All I had to do to get HEOS up and running was download the HEOS app for my phone, connect all the music services for which I already had accounts, and start listening! When I choose a song with the app, it automatically turns on my receiver, selects HEOS as the input, and starts playing. When I turn the TV on, it displays the track currently playing, the album cover, and the bit-rate and frequency of the file. And with Amazon Alexa, I can operate numerous functions via voice control.

 

 

I earlier mentioned that I have an extensive collection of records and discs, which I still enjoy. But we’re living in the age of streaming, which brings almost unimaginable levels of convenience, and, of course, the ability to instantly access almost any song you can imagine. HEOS supports Spotify, Pandora, Napster, Deezer, TuneIn, iHeartRadio, SiriusXM, TIDAL, Mood:Mix, SoundCloud and Amazon Music. I find myself listening to music more than I have in a long time, and I can thank the ease-of-use and sound quality of HEOS for that.

In addition to enjoying my favorite streaming music services, I can listen to Internet radio, files stored on my hard drive, and even songs on my phone. HEOS uses standard home wireless technology so I can use my existing router without the need for any new equipment such as a bridging device. The wireless range and sound quality are far superior to Bluetooth, and any device on my network running the free HEOS app can control everything.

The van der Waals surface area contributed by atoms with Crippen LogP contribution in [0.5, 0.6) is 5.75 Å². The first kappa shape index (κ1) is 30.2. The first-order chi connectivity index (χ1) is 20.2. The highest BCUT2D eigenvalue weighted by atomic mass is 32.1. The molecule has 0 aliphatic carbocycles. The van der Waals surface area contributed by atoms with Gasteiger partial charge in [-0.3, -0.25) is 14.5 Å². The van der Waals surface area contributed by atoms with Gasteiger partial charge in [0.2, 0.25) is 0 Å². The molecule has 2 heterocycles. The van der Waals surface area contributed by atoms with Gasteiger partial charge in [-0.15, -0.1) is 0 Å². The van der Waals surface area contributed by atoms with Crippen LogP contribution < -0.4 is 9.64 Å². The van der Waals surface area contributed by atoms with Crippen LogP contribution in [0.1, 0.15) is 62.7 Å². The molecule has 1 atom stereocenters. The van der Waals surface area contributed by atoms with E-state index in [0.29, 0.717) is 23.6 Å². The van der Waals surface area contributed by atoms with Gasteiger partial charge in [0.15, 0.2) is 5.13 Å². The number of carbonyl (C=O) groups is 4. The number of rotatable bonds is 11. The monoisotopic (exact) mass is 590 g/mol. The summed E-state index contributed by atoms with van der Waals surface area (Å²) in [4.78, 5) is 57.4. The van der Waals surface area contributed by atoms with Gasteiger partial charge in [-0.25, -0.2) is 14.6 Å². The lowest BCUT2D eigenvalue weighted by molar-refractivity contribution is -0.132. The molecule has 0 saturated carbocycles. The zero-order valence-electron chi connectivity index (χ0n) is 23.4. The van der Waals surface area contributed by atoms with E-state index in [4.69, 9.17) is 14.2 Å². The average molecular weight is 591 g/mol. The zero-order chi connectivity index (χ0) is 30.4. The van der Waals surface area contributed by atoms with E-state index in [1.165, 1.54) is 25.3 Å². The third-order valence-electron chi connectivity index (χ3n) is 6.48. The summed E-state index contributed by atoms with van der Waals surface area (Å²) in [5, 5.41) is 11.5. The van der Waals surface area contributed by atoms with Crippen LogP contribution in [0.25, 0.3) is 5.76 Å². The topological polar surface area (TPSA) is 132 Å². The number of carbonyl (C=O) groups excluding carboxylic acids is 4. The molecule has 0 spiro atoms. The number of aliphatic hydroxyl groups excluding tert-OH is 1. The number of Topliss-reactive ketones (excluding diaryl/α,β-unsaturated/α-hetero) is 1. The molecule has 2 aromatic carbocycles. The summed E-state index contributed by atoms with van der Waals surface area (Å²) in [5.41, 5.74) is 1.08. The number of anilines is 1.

To sum up, no one has to be a full-blown techie to thoroughly enjoy the high-performance technologies that are now making home entertainment better than ever. Advise your clients that a little research, and/or a long-term relationship with a local A/V dealer who can keep them up to date on the latest and greatest, will pay dividends in their quality of life.

George McClure

George McClure

George is a senior editor for Technology Designer Magazine and Technology Insider Group and has been in the consumer electronics industry since 1996. He has worked in marketing for notables in the industry including ListenUp and Fidelity Communications.